173 patients

Sex

All

Ages

16+ years old

Volunteers

No Healthy Volunteers

Inclusion criteria

  • Patients 16 years old or over who have a diagnosis of medullary thyroid cancer (inherited or sporadic)
  • Patients can be included at any time point after diagnosis

Exclusion criteria

  • Patients who have differentiated (papillary or follicular) thyroid cancer or anaplastic thyroid cancer or lymphoma of the thyroid.
  • Patients who do not sufficiently understand the English language or patients with learning disabilities, as these are standardised and validated questionnaires that are in English.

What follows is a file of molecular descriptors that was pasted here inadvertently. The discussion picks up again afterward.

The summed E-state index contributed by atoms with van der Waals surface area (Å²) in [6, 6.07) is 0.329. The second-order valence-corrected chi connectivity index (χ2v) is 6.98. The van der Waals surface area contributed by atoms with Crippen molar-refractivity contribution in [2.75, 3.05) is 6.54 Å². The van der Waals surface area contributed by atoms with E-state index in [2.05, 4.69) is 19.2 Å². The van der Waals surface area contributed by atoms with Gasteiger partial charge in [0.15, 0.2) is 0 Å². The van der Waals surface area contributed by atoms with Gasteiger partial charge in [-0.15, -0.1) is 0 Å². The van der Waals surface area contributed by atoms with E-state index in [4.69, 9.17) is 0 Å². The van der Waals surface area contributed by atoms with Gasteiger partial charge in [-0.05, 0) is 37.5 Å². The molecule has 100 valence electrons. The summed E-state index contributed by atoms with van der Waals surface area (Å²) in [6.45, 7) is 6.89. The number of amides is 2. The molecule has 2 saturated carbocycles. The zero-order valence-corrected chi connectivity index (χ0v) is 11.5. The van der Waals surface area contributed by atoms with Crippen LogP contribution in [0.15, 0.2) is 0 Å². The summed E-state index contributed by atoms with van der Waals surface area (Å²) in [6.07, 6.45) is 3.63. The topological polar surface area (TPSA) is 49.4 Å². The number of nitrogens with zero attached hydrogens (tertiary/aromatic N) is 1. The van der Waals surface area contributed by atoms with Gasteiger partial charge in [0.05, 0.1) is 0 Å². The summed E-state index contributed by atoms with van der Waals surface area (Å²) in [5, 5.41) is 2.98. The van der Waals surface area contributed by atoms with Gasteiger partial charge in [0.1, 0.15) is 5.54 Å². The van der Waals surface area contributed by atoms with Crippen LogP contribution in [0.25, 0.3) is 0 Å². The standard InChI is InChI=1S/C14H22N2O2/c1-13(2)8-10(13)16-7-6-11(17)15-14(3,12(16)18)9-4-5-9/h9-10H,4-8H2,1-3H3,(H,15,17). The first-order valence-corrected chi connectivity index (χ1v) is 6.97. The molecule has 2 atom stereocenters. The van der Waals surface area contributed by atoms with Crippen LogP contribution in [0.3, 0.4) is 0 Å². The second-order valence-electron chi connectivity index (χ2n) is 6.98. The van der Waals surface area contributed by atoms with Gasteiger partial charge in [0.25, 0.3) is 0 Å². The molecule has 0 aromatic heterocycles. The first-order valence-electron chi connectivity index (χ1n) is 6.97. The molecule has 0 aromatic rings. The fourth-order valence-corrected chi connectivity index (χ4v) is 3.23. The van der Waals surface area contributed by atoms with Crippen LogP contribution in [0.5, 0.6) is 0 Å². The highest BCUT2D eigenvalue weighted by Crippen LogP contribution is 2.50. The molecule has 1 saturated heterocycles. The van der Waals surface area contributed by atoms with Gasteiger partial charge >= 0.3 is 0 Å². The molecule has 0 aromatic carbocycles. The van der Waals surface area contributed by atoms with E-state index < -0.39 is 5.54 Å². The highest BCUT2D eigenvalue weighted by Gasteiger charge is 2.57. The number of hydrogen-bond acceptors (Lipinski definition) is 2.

Trial design

173 participants in 1 patient group

questionnaire order
Description:
the order of presentation of the 4 quality of life questionnaires to the patients will be randomised to reduce the impact of boredom and habituation on responses
Treatment:
Other: quality of life questionnaires

Trial contacts and locations

0

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Data sourced from clinicaltrials.gov